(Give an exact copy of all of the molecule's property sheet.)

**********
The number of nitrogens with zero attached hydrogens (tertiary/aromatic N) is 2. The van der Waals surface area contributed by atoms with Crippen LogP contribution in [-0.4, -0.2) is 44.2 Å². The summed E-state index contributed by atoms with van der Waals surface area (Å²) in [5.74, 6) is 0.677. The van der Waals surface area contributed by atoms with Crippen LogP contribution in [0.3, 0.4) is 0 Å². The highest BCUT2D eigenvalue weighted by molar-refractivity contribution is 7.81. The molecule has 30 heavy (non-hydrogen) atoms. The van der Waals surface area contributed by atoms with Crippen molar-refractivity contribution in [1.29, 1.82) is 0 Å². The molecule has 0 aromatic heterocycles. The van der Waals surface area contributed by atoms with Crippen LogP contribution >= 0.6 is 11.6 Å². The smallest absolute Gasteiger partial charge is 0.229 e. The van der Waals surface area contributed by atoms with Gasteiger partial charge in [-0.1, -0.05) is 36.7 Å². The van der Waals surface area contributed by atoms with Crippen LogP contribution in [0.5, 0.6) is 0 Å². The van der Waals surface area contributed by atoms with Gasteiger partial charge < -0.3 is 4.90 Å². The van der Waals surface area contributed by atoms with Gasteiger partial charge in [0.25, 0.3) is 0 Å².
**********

The number of nitrogens with zero attached hydrogens (tertiary/aromatic N) is 2. The van der Waals surface area contributed by atoms with Crippen LogP contribution in [-0.4, -0.2) is 44.2 Å². The summed E-state index contributed by atoms with van der Waals surface area (Å²) in [5.74, 6) is 0.677. The van der Waals surface area contributed by atoms with Crippen LogP contribution in [0.3, 0.4) is 0 Å². The highest BCUT2D eigenvalue weighted by molar-refractivity contribution is 7.81. The molecule has 30 heavy (non-hydrogen) atoms. The van der Waals surface area contributed by atoms with Crippen molar-refractivity contribution in [1.29, 1.82) is 0 Å². The molecule has 0 aromatic heterocycles. The van der Waals surface area contributed by atoms with Crippen LogP contribution >= 0.6 is 11.6 Å². The smallest absolute Gasteiger partial charge is 0.229 e. The van der Waals surface area contributed by atoms with Gasteiger partial charge in [-0.1, -0.05) is 36.7 Å². The van der Waals surface area contributed by atoms with Crippen LogP contribution in [0.5, 0.6) is 0 Å². The van der Waals surface area contributed by atoms with Gasteiger partial charge < -0.3 is 4.90 Å². The van der Waals surface area contributed by atoms with Gasteiger partial charge in [0.25, 0.3) is 0 Å².